Famous Pata Negra ham threatened by the climate crisis

by Lorraine Williamson
Pata Negra ham

PROVINCIA DE HUELVA – The climate crisis threatens the future of Iberian ham. “We are focused on the demise of the sector,” it sounds. It is expected that the famous ham of the Iberian pig will become scarce in the coming years and will increase in price. 

According to Cadena Ser, numerous growers have expressed themselves in these terms in various interviews. The drought experienced by Iberian ham-producing regions such as 15,000 animals (20%) being slaughtered less this year than last year. 

The drought reduces both the land on which the animals can graze and the number of acorns available to feed them all. The Iberian pigs feed on the so-called ‘dehesas’, meadows with lots of herbs and the fruits of the holm oaks. As a result, producers have to reduce the number of pigs they work with and thus lower their profitability. Especially considering that production costs have increased considerably since last summer, and has put the sector in serious difficulties. 

Rodrigo Cárdeno, a producer of the famous Spanish Pata Negra ham, told Cadena Ser that the pigs are too light to be slaughtered. “We are talking about an animal that has to come in October with 90 kilograms and leave in January with a weight of about 150 kilograms.”

“Demise of the Industry” 

That combination of factors has led Ilunion Ibéricos de Arzuaga’s manager, Emilio Muñoz, to state that “we are focused on the downfall of the industry because our expenses are equal to revenues and that is disastrous”. According to Cadena Ser, the growers expect that the highly valued product, both in Spain and far beyond, will become much scarcer and therefore much more expensive. 

Holm oaks in trouble 

According to Francisco Esparrago, president of another ham company, holm oaks are native to humid climates. “Those trees are a remnant from the time when the climate here was different from now”. 

Cogesa Expats

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The climate crisis is reducing the production of these trees in regions such as Extremadura and northwestern Andalusia, where many producers of Iberian ham are located. Those trees are later essential for the production of the ham of the black pigs that feed on the acorns.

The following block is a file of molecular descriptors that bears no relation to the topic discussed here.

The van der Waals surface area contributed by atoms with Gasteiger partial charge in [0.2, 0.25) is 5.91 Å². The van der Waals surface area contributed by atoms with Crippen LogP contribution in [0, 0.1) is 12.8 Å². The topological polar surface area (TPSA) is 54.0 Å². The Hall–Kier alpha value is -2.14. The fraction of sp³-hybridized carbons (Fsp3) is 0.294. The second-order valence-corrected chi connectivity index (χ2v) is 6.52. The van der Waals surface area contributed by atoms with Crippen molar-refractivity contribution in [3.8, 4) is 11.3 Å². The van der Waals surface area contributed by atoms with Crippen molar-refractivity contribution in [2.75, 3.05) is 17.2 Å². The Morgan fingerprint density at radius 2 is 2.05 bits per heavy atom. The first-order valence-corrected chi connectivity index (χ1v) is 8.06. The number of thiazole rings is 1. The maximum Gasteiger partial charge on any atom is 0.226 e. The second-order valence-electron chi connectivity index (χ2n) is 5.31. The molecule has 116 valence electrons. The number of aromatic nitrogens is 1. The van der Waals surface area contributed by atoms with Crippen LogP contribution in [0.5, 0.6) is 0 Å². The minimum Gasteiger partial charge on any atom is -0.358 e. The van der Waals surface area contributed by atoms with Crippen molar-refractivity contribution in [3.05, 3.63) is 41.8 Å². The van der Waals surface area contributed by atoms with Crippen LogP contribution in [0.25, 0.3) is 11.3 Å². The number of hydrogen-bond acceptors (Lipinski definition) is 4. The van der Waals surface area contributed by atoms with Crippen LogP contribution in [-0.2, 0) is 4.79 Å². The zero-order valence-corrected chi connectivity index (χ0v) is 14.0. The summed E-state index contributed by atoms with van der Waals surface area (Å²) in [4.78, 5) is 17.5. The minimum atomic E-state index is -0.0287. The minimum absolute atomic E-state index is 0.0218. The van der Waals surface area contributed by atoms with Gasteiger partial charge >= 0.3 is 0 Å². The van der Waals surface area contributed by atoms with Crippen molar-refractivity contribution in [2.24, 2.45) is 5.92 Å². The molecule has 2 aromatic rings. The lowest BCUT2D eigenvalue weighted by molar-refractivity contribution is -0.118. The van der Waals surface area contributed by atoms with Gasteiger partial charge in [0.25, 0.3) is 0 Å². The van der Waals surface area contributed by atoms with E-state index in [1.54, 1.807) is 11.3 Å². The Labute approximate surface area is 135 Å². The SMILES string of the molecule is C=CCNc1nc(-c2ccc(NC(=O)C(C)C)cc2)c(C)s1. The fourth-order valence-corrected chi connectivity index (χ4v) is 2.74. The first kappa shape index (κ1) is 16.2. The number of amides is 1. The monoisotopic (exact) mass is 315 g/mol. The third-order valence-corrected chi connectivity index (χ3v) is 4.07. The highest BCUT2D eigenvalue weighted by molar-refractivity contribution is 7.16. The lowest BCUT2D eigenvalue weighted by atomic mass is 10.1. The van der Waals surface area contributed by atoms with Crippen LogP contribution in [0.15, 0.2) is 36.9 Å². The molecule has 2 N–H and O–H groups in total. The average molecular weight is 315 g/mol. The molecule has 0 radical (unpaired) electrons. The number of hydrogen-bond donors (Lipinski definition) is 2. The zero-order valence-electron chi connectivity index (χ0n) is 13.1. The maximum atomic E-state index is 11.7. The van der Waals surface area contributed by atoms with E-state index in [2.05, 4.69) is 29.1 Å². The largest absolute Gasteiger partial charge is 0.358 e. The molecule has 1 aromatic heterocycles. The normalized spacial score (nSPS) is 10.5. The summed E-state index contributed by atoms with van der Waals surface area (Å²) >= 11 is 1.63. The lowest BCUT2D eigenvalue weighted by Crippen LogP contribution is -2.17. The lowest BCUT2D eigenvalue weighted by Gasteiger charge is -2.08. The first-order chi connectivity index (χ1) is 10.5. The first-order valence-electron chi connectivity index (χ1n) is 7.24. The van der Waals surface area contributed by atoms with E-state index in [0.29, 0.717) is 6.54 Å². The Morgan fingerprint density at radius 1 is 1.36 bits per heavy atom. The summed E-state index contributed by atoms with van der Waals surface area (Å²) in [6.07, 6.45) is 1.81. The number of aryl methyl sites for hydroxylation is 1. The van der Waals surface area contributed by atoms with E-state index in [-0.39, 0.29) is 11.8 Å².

“The trees are struggling to get through the long, hot and dry summers we’re having now,” Asparagus explains. He also expects the coming summer to be the worst in the 40 years he has worked in the pastures due to the drought last summer and the winter with relatively little rain. 

Importing acorns as a solution? 

Given the lack of acorns, Iberian ham producers could import them from third countries such as Morocco or Algeria. According to Espárrago, there is a risk for the Spanish industry of new diseases. Something similar happened in 1993, when insects such as the red palm weevil, imported from Egypt, destroyed tens of thousands of palm trees in Spain. 

Iberian ham is increasingly scarce 

Therefore, if the climate crisis continues to worsen in the coming years, Iberian ham will become increasingly scarce. People in the sector even estimate that there will be between 30%-40% fewer animals this season. Something that makes the product scarce and also much more expensive than it is now. 


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